Two-Minute Video: Nook Tablet or Kindle Fire?

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The 7-inch tablet market just got a whole lot more interesting, with the newly-released $199 Kindle Fire and the $249 Barnes & Noble Nook Tablet. According to what you may have read, both of these tablets will surely kill the iPad.

They won’t, actually, but they’ll spend plenty of time trying to kill each other nonetheless. So which one is best? Neither. Or both. It depends what you want to do with them. Here’s a look at some of the similarities and differences, pros and cons, apples and oranges.


The Nook Tablet wins this round. It has a better overall build quality than the Kindle Fire, which is a good thing considering the $50 price difference. It’s got dedicated volume buttons and an N-shaped home button, whereas the Kindle Fire has no volume buttons, a software-based home button and its power button is located on the bottom of the device. After accidentally turning it off for the fifth time in 10 minutes while reading a book, I eventually started just using the Kindle Fire upside down. The Nook Tablet is also a little bit lighter than the Kindle Fire, though not by enough to make a huge difference.

(MORE: What’s Inside Amazon’s Kindle Fire: A PlayBook)

Under the hood, the Nook has double the RAM of the Fire, resulting in a snappier overall experience. It’s also got double the storage and an expansion slot to add more, though of the Nook Tablet’s 16 gigabytes of storage, only one gigabyte is available for content you load onto the device yourself. So that expansion slot immediately comes in handy.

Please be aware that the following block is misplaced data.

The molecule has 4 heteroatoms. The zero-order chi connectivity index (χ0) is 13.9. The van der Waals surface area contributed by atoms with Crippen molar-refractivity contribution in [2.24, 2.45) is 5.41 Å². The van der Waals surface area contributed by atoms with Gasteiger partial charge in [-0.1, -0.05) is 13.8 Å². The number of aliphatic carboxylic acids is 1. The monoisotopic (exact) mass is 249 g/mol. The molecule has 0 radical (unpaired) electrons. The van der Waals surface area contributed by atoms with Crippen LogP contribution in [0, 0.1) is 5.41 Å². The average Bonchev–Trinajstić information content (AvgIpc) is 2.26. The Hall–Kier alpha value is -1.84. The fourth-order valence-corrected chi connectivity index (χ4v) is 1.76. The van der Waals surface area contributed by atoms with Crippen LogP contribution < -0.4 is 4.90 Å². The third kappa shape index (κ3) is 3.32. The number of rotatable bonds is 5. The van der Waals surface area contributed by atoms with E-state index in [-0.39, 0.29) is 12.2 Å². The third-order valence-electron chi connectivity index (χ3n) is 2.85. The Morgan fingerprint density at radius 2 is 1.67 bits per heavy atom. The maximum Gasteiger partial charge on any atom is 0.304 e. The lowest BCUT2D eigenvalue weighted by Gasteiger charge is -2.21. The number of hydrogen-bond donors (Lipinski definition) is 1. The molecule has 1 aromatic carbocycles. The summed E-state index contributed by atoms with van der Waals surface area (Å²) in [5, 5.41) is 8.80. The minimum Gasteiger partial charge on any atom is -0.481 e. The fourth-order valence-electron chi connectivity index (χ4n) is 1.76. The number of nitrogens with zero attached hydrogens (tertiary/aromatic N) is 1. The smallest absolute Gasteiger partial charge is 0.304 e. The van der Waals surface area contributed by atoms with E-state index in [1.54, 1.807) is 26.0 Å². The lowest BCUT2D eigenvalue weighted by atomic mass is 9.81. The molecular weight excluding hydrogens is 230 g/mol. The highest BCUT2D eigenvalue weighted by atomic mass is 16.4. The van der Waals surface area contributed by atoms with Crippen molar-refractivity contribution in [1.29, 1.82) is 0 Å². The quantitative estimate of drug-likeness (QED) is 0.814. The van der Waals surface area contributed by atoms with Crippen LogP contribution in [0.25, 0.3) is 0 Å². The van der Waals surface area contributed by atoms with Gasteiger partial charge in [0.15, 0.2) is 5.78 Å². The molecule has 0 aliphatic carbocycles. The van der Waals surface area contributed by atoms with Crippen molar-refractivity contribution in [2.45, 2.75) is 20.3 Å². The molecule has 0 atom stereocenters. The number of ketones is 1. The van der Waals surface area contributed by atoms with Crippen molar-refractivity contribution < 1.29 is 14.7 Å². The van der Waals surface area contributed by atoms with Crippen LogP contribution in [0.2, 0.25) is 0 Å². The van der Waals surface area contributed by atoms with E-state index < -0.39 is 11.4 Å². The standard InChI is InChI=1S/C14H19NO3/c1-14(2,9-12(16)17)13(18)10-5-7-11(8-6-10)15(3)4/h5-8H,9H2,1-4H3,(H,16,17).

As for the screen, the Kindle Fire’s is slightly brighter and reproduces white better, while the Nook Tablet’s is more responsive and has better viewing angles.

Battery life will vary depending upon what you’re doing, but the Nook Tablet promises up to 11.5 hours of reading or nine hours of video with Wi-Fi turned off and the device’s power save mode enabled, while Amazon promises up to eight hours of reading or 7.5 hours of video with wireless turned off. In the real world, I found the Nook Tablet to last about seven hours and the Kindle Fire to last about six. That’s with mixed media usage, Wi-Fi turned on, and screen brightness set at about 75 percent.


This one’s kind of a toss-up. I find the Kindle Fire’s overall interface to be more intuitive, while the Nook Tablet’s got some cool integration with reading content and Netflix. For instance, there’s a “Keep Reading” icon on the top of the Nook Tablet’s screen that allows you to jump back into whatever you’ve been reading most recently, and there’s a quick “More” menu that shows popular movies and TV shows from Netflix that you can launch directly.

I like the Kindle Fire’s web browser because it has tabs, though the Nook Tablet’s browser is faster overall—even despite Amazon’s “Silk” technology that offloads some of the heavy lifting to Amazon’s own servers. If you don’t care about tabs, the Nook Tablet’s browser has the edge.

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